Background: Social media (SM) may confer emotional benefits via connection with others. However, epidemiologic studies suggest that overall SM is paradoxically associated with increased depressive symptoms. To better understand these findings, we examined the association between positive and negative experiences on SM and depressive symptoms. Methods: We conducted a cross-sectional survey of 1,179 full-time students at the University of West Virginia, aged 18 to 30, in August 2016. Independent variables were self-reported positive and negative experiences on SM. The dependent variable was depressive symptoms as measured using the Patient-Reported Outcomes Measurement Information System. We used multivariable logistic regression to assess associations between SM experiences and depressive symptoms controlling for sociodemographic factors including age, sex, race/ethnicity, education, relationship status, and living situation. Results: Of the 1,179 participants, 62% were female, 28% were non-White, and 51% were single. After controlling for covariates, each 10% increase in positive experiences on SM was associated with a 4% decrease in odds of depressive symptoms, but this was not statistically significant (adjusted odds ratio [AOR] = 0.96; 95% confidence interval [CI] = 0.91–1.002). However, each 10% increase in negative experiences was associated with a 20% increase in odds of depressive symptoms (AOR = 1.20; 95% CI = 1.11–1.31). When both independent variables were included in the same model, the association between negative experiences and depressive symptoms remained significant (AOR = 1.19, 95% CI = 1.10–1.30). Conclusions: Negative experiences online may have higher potency than positive ones because of negativity bias. Future research should examine temporality to determine if it is also possible that individuals with depressive symptomatology are inclined toward negative interactions.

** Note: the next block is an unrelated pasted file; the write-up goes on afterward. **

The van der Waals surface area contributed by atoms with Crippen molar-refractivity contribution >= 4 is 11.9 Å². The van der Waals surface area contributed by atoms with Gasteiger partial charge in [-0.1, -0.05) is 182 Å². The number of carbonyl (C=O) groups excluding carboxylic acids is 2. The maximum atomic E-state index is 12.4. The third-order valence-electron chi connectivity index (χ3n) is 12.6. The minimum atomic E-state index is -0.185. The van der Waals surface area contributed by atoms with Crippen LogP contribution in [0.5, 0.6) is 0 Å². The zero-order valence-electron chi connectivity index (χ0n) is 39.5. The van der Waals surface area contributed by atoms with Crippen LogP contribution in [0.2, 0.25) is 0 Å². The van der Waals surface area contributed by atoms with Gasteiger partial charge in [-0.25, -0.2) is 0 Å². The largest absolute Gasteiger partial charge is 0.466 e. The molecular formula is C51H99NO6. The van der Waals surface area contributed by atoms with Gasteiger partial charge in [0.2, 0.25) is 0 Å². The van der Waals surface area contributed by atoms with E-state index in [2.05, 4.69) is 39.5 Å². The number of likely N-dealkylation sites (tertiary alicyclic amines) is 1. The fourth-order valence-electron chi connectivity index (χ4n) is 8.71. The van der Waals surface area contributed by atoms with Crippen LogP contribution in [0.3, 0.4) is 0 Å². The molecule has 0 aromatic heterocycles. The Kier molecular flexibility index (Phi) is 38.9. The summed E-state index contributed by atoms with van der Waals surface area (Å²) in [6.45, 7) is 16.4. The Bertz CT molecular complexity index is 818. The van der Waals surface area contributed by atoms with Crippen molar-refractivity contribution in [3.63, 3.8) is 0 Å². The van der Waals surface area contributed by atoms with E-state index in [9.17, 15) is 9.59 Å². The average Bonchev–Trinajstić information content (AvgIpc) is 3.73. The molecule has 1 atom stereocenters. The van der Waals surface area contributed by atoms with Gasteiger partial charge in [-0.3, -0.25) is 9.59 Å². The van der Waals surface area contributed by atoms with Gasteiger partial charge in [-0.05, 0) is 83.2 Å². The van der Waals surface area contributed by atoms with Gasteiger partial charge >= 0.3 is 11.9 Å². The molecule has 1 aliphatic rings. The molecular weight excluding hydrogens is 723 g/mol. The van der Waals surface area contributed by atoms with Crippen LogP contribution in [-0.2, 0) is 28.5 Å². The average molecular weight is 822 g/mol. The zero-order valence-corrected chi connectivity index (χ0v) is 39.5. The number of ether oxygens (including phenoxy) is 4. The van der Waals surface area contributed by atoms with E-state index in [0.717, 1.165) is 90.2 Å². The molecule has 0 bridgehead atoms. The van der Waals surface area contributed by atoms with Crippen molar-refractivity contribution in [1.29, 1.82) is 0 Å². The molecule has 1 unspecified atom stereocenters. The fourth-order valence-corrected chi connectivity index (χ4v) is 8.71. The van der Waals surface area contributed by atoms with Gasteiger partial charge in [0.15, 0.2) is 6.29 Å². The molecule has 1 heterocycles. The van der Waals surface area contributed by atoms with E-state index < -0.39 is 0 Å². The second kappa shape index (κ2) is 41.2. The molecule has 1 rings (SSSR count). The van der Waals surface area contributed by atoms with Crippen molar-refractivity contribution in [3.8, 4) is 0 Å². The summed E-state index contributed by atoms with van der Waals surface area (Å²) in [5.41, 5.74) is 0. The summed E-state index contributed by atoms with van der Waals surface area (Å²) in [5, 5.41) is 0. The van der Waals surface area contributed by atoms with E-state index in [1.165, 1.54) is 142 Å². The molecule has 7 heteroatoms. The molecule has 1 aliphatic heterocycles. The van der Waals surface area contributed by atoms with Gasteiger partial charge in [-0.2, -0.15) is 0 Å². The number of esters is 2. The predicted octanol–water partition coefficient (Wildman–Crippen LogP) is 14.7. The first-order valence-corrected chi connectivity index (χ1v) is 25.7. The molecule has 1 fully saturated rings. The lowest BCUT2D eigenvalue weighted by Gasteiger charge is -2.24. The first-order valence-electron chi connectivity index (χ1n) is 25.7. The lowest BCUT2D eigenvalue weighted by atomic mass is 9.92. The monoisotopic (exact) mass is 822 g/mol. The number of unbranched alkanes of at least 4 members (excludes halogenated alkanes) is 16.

- computer/Internet technology